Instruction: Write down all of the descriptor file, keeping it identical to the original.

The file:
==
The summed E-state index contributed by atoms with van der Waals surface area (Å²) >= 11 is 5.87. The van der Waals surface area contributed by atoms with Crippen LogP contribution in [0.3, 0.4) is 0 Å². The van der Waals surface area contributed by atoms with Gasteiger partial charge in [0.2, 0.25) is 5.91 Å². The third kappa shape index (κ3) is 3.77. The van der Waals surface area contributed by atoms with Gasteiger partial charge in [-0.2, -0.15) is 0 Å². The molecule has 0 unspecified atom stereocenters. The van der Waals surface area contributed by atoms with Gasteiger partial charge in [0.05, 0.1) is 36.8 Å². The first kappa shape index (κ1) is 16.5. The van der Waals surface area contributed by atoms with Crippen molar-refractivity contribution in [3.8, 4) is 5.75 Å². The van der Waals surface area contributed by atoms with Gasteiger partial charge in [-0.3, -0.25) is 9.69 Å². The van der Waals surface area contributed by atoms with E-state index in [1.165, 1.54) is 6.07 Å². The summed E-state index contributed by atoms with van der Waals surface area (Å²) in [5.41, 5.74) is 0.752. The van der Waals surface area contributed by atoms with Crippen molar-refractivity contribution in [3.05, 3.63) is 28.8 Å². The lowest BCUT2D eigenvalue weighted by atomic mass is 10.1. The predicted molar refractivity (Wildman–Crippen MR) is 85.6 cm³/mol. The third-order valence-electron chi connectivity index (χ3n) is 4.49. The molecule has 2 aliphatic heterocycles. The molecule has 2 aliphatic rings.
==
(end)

The summed E-state index contributed by atoms with van der Waals surface area (Å²) >= 11 is 5.87. The van der Waals surface area contributed by atoms with Crippen LogP contribution in [0.3, 0.4) is 0 Å². The van der Waals surface area contributed by atoms with Gasteiger partial charge in [0.2, 0.25) is 5.91 Å². The third kappa shape index (κ3) is 3.77. The van der Waals surface area contributed by atoms with Gasteiger partial charge in [-0.2, -0.15) is 0 Å². The molecule has 0 unspecified atom stereocenters. The van der Waals surface area contributed by atoms with Gasteiger partial charge in [0.05, 0.1) is 36.8 Å². The first kappa shape index (κ1) is 16.5. The van der Waals surface area contributed by atoms with Crippen molar-refractivity contribution in [3.8, 4) is 5.75 Å². The van der Waals surface area contributed by atoms with Gasteiger partial charge in [-0.3, -0.25) is 9.69 Å². The van der Waals surface area contributed by atoms with E-state index in [1.165, 1.54) is 6.07 Å². The summed E-state index contributed by atoms with van der Waals surface area (Å²) in [5.41, 5.74) is 0.752. The van der Waals surface area contributed by atoms with Crippen molar-refractivity contribution in [3.05, 3.63) is 28.8 Å². The lowest BCUT2D eigenvalue weighted by atomic mass is 10.1. The predicted molar refractivity (Wildman–Crippen MR) is 85.6 cm³/mol. The third-order valence-electron chi connectivity index (χ3n) is 4.49. The molecule has 2 aliphatic heterocycles. The molecule has 2 aliphatic rings.